Turn Eddy St. (or maybe Turk St.) into a special use commercial corridor (like Little Saigon) through various incentives, tax breaks, zoning and permitting changes, etc. The TL has Larkin on the west side and Powell on the east side, but the TL needs a corridor running from east/west through the neighborhood. Eddy Street runs from Powell Street Station past Boeddeker Park and on to the Van Ness corridor making it the ideal route for a commercial zone.
Open a TL Flea Market allowing residents to buy and sell new or used items and crafts without needing individual permits or reporting.
We still need a large full-scale grocery (6×6 ground floor is still empty). Perhaps help to organize and establish a coop grocery.
Encourage or assist in the opening of more thrift and discount stores in the TL selling used items.
Create a program and funding designed to specifically help TL residents open a small business in the TL.
Fund, develop, build and support pop-up street vendors booths in the TL for food, arts and crafts, flowers, etc.
“Twitter-style” tax break and incentives for any community serving business in the TL with emphasis on opportunities for TL residents. Wave fees, expedite the permit process with as little delay or obstruction as possible, assign a staff person to walk them through the process, perhaps even subsidize rents, etc. for a period to let them get established. Not for formula or chain businesses.
Sponsor a neighborhood-wide sidewalk sale day allowing anyone/everyone to set up and buy/sell used or new items without requiring permits, etc.
Free Neighborhood wide Wi-Fi.
Significantly increase GA benefit amount.
Library satellite branch on the NE side of the TL including computer lab.
Require all neighborhood businesses to hire at least 20% of staff from TL residents.
Provide resources and training to prepare TL residents for those jobs.
Identify blocks or sections where zoning could be altered to allow 2nd floor or multi-floor commercial or office use to encourage investment.
Strengthen formula retail rules for TL and incentivize local community-serving retail.
Strive to make the TL and its commercial corridors a thriving, high-density, low-income neighborhood. Like a diverse version of Chinatown.
Housing and Homelessness
In the TL, as in all of S.F., the homeless crisis and rising cost of housing have reached historic levels. TL residents are feeling the effects of this more than most communities because of a lack of resources and options while also serving the lion’s share of the homeless population and need. Also, growing concerns of gentrification and displacement as well as the continuing loss of low-income housing like our SRO’s have raised the need for a proactive policy and plan for the neighborhood to remain welcoming to its current residents.
Explore “eminent domain” as a tool to take possession of unused property for use by homeless and homeless services.
Rental Registry listing all units rented/leased or empty and rent prices in SF.
Buy or take possession of multi-level parking garages as navigation style homeless shelters allowing people to “camp” in a parking space. Add Porta-potties and rows of microwaves, etc. to each level. Showers and access to case managers or even laundry facilities could be added. This is intended as an immediate emergency response to the housing crisis and not intended to be permanent.
Open/change zoning to allow boarding houses with shared rooms or beds for rent daily or weekly for cheap. 2-5 beds to a room could be provided with each bed having a small locker for use as well. This type of housing once housed large numbers of the same folk we now force to stay on the street.
Institute a Vacancy Tax on all empty residential and commercial space.
Offer tax break incentives and payments to any property owner or landlord allowing city access of empty units to house homeless and even to house shelter waitlist per night.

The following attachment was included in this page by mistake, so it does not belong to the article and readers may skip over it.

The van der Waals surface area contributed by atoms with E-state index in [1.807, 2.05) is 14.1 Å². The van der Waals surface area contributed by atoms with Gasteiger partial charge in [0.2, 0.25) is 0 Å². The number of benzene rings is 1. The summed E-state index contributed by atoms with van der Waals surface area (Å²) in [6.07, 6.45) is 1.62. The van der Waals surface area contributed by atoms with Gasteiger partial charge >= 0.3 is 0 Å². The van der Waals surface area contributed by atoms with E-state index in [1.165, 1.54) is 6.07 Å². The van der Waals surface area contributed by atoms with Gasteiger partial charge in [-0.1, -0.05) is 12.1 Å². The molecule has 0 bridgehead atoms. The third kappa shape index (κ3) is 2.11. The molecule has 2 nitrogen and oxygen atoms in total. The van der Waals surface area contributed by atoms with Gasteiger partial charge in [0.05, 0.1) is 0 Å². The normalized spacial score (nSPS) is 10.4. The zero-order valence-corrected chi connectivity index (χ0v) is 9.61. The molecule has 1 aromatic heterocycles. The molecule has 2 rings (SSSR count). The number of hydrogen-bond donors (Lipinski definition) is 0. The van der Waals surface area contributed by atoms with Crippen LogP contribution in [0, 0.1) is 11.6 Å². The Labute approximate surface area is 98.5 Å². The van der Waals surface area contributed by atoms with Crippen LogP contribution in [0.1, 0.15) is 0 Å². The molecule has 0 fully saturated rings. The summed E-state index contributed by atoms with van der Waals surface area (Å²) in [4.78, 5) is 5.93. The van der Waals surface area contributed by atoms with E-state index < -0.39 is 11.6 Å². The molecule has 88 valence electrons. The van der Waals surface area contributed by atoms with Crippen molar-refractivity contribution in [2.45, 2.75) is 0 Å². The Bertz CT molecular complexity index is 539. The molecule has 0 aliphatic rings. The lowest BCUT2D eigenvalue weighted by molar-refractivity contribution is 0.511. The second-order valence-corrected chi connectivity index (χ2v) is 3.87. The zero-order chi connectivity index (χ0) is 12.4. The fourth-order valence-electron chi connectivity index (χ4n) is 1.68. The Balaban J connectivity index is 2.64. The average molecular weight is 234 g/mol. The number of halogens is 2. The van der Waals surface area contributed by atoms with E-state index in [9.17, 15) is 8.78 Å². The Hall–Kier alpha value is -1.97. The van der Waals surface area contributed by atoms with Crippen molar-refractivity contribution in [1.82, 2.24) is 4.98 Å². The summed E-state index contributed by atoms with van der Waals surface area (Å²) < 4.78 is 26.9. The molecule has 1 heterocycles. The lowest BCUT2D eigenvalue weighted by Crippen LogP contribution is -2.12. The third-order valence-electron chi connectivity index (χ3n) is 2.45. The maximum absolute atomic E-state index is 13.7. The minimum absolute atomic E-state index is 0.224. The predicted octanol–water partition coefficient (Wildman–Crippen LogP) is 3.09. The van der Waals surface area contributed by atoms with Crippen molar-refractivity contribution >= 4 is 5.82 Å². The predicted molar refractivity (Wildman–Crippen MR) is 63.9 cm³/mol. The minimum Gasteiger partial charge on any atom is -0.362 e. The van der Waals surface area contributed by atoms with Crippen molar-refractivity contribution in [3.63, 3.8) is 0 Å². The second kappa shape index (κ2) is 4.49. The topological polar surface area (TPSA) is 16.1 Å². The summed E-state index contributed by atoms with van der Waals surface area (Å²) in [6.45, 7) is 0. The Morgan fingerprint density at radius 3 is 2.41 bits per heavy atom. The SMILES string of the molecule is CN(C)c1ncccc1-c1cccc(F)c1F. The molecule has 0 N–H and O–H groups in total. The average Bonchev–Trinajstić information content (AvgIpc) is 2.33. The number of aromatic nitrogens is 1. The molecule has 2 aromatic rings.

Allow any SRO resident that wants to have a roommate. Including in the supportive and subsidized housing. Allow 2 residents to an SRO room.
Upward mobility pipeline expansion and coordination. We should be moving folks who have stabilized out of supportive housing into more permanent stable housing opening up supportive units for homeless.
Establish “Wet Houses” or even wet floors in existing shelters to allow intoxicated people or even allows using/drinking to provide safe shelter rather than forcing them to stay on the street.
Expand significantly the Hot Team personnel and resources and make 24-hour teams.
Hire and train TL residents as a community version of Hot Team offering connections to services and info right in their own neighborhoods.
Redefine affordable housing and subsidies to allow very low-income (SSI) folks to qualify for inclusionary units.
Support small, medium and larger-sized building acquisitions and transfer to non-profits removing them from the speculative market.
Strengthen, not weaken Rent Control protections.
Explore Cooperative model for SRO residents to “own” their unit.
Create small cubicles rentable and really affordable for homeless people so they don’t have to sleep outside.
Improve the mailing address/general delivery system for homeless in TL.
Provide free or near-free daily lockable storage bins for homeless to secure their things allowing them to more easily travel and access services during the day.
Support, pass and fully institute the “Our City, Our Home” plan to address severe housing insecurity.
Declare a “State of Emergency” on homelessness and bring all possible resources to the table. No more business as usual.
Daytime walk-in chill shelter where homeless can rest/eat/use microwaves/do laundry/etc. during daytime hours. Can also use as opportunity to connect folks with other services. Add supervised consumption on site as well and include mental health professionals.
Mark off “Good Neighbor Sites” on sidewalks with an assigned “address” number. Homeless can “Lease” (free) a site by signing a “Good Neighbor Agreement” promising to not block throughway of sidewalk, keep area clean, no open drug use (nearest safe location suggested) and generally act as a good neighbor. In exchange is the promise to not harass or criminalize homeless, welcome them as a legitimate neighbor and part of the community, allowed to receive mail to nearest participating address, perhaps offered additional services, incentives or stipends for responsible participation.